Of course, the worst-case scenario for any search algorithms is when the element of interest is not present in the dataset. The maximum number of searches has to be done in such a case, and it still ends up with no fruitful result. A similar but less worse case is when the element is found in the final (or somewhere near the last) iteration.

Due to the divide-and-conquer method, the maximum number of iterations needed for a dataset of n elements is, log(n) where the log base is 2.

Hence, for a data set of 10240 elements, Binary Search takes a maximum of 13 iterations.

In [1]: import math

In [2]: math.log(10240, 2)
Out[2]: 13.321928094887364

For a data set of 50,000 elements, Binary Search takes 16 iterations in the worst case scenario while a Linear Search may take 50,000 iterations in a similar case.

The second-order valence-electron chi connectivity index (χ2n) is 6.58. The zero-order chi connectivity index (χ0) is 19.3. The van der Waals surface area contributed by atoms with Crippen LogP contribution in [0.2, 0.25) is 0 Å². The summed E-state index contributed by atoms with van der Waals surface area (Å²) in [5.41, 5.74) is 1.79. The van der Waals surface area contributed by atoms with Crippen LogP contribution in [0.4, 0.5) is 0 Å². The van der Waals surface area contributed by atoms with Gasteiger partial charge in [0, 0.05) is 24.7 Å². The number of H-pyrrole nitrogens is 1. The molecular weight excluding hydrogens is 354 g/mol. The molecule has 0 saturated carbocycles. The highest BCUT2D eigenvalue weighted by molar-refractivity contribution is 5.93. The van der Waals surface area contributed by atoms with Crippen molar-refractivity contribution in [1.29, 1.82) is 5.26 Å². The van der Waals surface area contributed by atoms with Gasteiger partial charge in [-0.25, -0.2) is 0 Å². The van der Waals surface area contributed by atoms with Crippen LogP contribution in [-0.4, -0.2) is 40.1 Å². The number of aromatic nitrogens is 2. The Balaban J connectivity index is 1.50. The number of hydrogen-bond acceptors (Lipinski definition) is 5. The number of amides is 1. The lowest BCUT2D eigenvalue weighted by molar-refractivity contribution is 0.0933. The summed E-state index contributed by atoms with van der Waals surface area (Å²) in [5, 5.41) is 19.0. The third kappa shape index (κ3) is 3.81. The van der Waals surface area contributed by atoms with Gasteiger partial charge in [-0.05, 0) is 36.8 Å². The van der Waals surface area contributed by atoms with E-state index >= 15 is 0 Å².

In [1]: import math

In [2]: math.log(50000, 2)
Out[2]: 15.609640474436812

ie.. the Worst case for Binary search takes log(n) iterations to find the element.

2. Best-case performance: O(1)

The best case scenario is when the element of interest is found in the first iteration itself. Hence the best-case would be where the search finishes in one iteration.

ie.. The best-case scenario would be O(1).

How does Binary Search work?

Imagine a sorted dataset of 100 numbers and we’re searching for  98 is in the list. A simple search would start from index 0 , moves to the element at index 1, progresses element by element until the one in interest is found. Since we’re searching for 98, it’ll take n iterations depending on the number of elements between the first element in the dataset and 98.